A lot of newer cars use petrol direct injection. It's a far more efficient way of injecting fuel into the engine.
Manufacturers had been using this system on diesel vehicles for quite some time so if you've never worked on a diesel you might not know it's a little bit different.
With a Snap-on scan tool hooked up to the vehicle, we can see how the data looks on a lab scope and how the pattern is actually different than a standard fuel injector.
Inside all of the Snap-on scope tools is the Guided Component Tests section, which gives us a lot of information on how things work and where to connect the tool to the vehicle – let’s use a 2016 Ford Escape with an EcoBoost® motor for this example.
With the vehicle identified, go into the Fuel Injection System menu and then into Fuel System, followed finally by Fuel Injector.
Now the tool going to give us some information so we'll go into Component Information and it tells you how the system operates:
- The gasoline direct fuel injector delivers fuel directly into the cylinder under high pressure.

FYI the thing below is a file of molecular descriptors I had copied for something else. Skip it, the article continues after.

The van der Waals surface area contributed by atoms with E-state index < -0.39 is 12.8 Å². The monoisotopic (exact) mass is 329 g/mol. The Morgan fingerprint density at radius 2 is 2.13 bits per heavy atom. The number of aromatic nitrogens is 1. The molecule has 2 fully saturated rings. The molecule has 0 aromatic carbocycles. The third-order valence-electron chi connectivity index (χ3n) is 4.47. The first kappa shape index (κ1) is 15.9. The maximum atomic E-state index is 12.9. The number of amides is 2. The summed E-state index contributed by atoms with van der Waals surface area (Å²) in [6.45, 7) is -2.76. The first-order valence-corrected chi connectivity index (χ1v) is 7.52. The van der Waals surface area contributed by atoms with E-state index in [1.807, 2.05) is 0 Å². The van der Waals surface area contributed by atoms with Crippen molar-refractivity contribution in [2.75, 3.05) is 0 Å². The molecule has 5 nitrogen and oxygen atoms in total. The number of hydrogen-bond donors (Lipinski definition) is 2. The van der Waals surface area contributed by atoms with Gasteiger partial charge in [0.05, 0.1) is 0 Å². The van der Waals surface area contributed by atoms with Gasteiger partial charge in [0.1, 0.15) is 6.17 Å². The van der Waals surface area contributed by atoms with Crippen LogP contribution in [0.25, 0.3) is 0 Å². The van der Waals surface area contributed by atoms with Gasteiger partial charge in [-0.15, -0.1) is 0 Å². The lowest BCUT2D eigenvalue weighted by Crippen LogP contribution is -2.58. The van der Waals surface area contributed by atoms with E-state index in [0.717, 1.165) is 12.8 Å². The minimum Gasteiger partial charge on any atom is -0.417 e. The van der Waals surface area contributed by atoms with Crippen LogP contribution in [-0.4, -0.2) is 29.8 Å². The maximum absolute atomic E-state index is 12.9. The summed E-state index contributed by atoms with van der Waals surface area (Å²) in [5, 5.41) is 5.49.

- Each injector is controlled by two circuits from the PCM
- A boosted voltage supply up to 65 volts is generated in the PCM and used to initially open the injector
- The injector driver controls three transistors switches that apply the boost voltage to open the injector and then modulates the current to hold the injector open
- If boost voltage is unavailable, the correct injector opening current might not be generated in the time required
The PCM contains a smart driver that actually monitors each side to see whether there's a problem and it will display a code for whatever the problem happens to be
The tool tells you that the best place to test on these vehicles is either at the injector itself, which can be hard to reach, or a 16-pin connector on the left rear side of the engine, above the engine oil filter housing. That’s where the connection is made for this example.
If you go into your lab scope you can see two different patterns displayed, one after the other.
The second pattern is powering up the fuel injector and contains a small voltage spike at the same time as the amperage goes up.
Then the amperage drops down slightly and as that happens, it is modulated up and down to keep the injector open.
As the amperage goes up and down, the voltage follows, which will be visible on your screen. The final spike on the pattern shows when the injector is closed.
So as you can see, the theory here is a little different than standard fuel injectors, but as long as you keep this in mind it will help you diagnose issues.
Date posted: 10 January 2020